George Mason University 1997-98 Catalog Catalog Index
Course Descriptions

Search the 1997-1998 Catalog:


Astronomy Courses (ASTR)



Physics and Astronomy

103 Astronomy (3:3:0). Introduction to origin of life, earth, planets and sun, stars, galaxies, quasars, nature of space radiation, and general theory of relativity. Not for physics majors.

111 Introduction to Modern Astronomy I (3:3:0). ASTR 111 and 112 replace ASTR 105. Topics include history of astronomy from prehistory to the present, evolution of the solar system, properties of the planets, scientific method, critical thinking, the nature of light, and the principles of telescope design. ASTR 111, 112, 113, 114 can be used to fulfill the eight-hour lab science requirement; not for physics majors.

112 Introduction to Modern Astronomy Lab I (1:0:2). Corequisite: ASTR 111. Laboratory portion of two-semester introductory astronomy sequence.

113 Introduction to Modern Astronomy II (3:3:0). ASTR 113 and 114 replace ASTR 106. Topics include electromagnetic radiation, stellar evolution, the interstellar medium, galaxies, cosmology, the scientific method, and critical thinking.

114 Introduction to Modern Astronomy Lab II (1:0:2). Corequisite: ASTR 113. Laboratory portion of two-semester introductory astronomy sequence.

228 Foundations of Cosmological Thought (3:3:0). Examines the scientific, historical, and philosophical foundations and development of cosmological thought from antiquity to the present. Emphasizes a qualitative understanding of the development of cosmology concluding with the present concept of the origin and evolution of the universe. No advanced background in mathematics or the natural sciences is required.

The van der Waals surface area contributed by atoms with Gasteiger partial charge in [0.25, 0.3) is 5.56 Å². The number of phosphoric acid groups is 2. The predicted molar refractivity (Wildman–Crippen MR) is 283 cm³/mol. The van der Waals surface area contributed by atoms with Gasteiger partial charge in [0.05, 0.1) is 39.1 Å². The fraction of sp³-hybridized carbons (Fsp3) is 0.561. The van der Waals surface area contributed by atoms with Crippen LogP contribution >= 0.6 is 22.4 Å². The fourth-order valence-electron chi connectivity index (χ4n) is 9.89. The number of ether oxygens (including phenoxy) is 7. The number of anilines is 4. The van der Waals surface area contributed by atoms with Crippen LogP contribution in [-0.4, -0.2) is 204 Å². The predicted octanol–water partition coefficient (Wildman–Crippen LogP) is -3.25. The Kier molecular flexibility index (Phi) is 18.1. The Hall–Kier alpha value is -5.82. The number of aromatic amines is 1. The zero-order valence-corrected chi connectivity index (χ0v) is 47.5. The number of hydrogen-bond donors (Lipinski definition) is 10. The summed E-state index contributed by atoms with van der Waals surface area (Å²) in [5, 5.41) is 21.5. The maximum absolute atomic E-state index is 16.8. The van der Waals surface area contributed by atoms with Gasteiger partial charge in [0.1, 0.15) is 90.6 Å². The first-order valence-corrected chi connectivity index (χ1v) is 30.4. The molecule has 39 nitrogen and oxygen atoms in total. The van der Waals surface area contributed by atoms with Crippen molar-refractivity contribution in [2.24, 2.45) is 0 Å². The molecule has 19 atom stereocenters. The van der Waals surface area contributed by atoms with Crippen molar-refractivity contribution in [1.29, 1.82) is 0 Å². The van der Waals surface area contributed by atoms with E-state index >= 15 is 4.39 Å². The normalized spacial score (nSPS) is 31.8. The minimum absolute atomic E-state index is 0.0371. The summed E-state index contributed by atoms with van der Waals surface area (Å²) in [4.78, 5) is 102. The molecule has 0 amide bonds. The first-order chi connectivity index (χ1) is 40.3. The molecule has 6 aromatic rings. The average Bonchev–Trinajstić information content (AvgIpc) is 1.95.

328 Introduction to Astrophysics (3:3:0). Prerequisite: PHYS 303, 305, 361 and MATH 214. Topics include physical concepts, magnitudes of stars, Hertzsprung-Russell diagram, stellar radiation, interstellar matter, dust and molecules, and others.

390 Topics in Astronomy (1-4:1-4:0). Selected topics in astronomy not covered in fixed content courses. May not be included for credit by physics majors within the 45 hours of physics courses required for the B.S. degree or within the 31 hours of physics courses required for the B.A. degree.

428 Relativity and Cosmology (3:3:0). Prerequisite: MATH 214 or 306; PHYS 303, 305, and 352; or permission of instructor. Special relativity, four-dimensional space-time, general relativity, non-Euclidean geometries, geodesics, and field equations; tests of general theory of relativity, black holes, cosmology, models of the universe, remnant blackbody radiation, big bang cosmology, thermodynamics, and the universe.

505 Fundamentals of Astronomy (3:3:0). Prerequisite: Graduate standing or permission of instructor. Emphasis on the connection of astronomy to other disciplines as well as the recent developments in astronomy. Planet earth, its origin and past history, and the origin of life. Ancient, Renaissance, and modern astronomers. Basic physics. Tools of the astronomer. The solar system, the sun, stars, our galaxy, quasars, general relativity, and cosmology. Recommended for teachers of general science.

530 Astrophysics (3:3:0). Formerly PHYS 530. Prerequisites: PHYS 303, 305, 361; MATH 214. Survey of contemporary astrophysics; topics include physical concepts, stellar spectra, Hertzsprung-Russell diagram, stellar atmospheres, stellar structure, interstellar matter, stellar evolution, high-energy phenomena, hydrodynamical processes in astrophysics, accretion disk formation, shock formation.